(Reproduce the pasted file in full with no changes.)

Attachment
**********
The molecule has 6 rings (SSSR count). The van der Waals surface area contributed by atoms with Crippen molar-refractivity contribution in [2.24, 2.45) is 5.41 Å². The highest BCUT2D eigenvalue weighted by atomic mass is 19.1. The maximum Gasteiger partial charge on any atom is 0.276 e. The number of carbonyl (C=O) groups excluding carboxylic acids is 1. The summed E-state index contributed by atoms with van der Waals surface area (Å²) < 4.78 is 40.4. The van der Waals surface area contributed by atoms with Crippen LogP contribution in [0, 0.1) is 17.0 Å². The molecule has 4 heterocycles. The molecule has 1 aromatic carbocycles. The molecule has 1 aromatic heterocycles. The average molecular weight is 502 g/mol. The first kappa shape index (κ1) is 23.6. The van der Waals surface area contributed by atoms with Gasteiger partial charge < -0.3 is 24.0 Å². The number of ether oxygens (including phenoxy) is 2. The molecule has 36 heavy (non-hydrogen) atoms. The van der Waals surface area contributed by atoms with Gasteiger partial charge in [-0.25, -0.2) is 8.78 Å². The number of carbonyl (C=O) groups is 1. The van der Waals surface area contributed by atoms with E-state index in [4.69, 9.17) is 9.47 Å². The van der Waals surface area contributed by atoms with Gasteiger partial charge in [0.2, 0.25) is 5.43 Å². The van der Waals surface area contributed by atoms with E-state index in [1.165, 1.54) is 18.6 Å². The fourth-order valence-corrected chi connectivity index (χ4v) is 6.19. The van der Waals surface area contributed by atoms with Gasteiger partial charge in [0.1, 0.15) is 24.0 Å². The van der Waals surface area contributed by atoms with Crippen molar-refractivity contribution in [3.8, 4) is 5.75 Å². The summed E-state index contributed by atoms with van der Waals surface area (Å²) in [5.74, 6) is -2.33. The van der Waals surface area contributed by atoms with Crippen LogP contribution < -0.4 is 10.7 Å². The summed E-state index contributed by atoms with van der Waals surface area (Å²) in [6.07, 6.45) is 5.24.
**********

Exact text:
The molecule has 6 rings (SSSR count). The van der Waals surface area contributed by atoms with Crippen molar-refractivity contribution in [2.24, 2.45) is 5.41 Å². The highest BCUT2D eigenvalue weighted by atomic mass is 19.1. The maximum Gasteiger partial charge on any atom is 0.276 e. The number of carbonyl (C=O) groups excluding carboxylic acids is 1. The summed E-state index contributed by atoms with van der Waals surface area (Å²) < 4.78 is 40.4. The van der Waals surface area contributed by atoms with Crippen LogP contribution in [0, 0.1) is 17.0 Å². The molecule has 4 heterocycles. The molecule has 1 aromatic carbocycles. The molecule has 1 aromatic heterocycles. The average molecular weight is 502 g/mol. The first kappa shape index (κ1) is 23.6. The van der Waals surface area contributed by atoms with Gasteiger partial charge < -0.3 is 24.0 Å². The number of ether oxygens (including phenoxy) is 2. The molecule has 36 heavy (non-hydrogen) atoms. The van der Waals surface area contributed by atoms with Gasteiger partial charge in [-0.25, -0.2) is 8.78 Å². The number of carbonyl (C=O) groups is 1. The van der Waals surface area contributed by atoms with E-state index in [4.69, 9.17) is 9.47 Å². The van der Waals surface area contributed by atoms with Gasteiger partial charge in [0.2, 0.25) is 5.43 Å². The van der Waals surface area contributed by atoms with E-state index in [1.165, 1.54) is 18.6 Å². The fourth-order valence-corrected chi connectivity index (χ4v) is 6.19. The van der Waals surface area contributed by atoms with Gasteiger partial charge in [0.1, 0.15) is 24.0 Å². The van der Waals surface area contributed by atoms with Crippen molar-refractivity contribution in [3.8, 4) is 5.75 Å². The summed E-state index contributed by atoms with van der Waals surface area (Å²) in [5.74, 6) is -2.33. The van der Waals surface area contributed by atoms with Crippen LogP contribution < -0.4 is 10.7 Å². The summed E-state index contributed by atoms with van der Waals surface area (Å²) in [6.07, 6.45) is 5.24.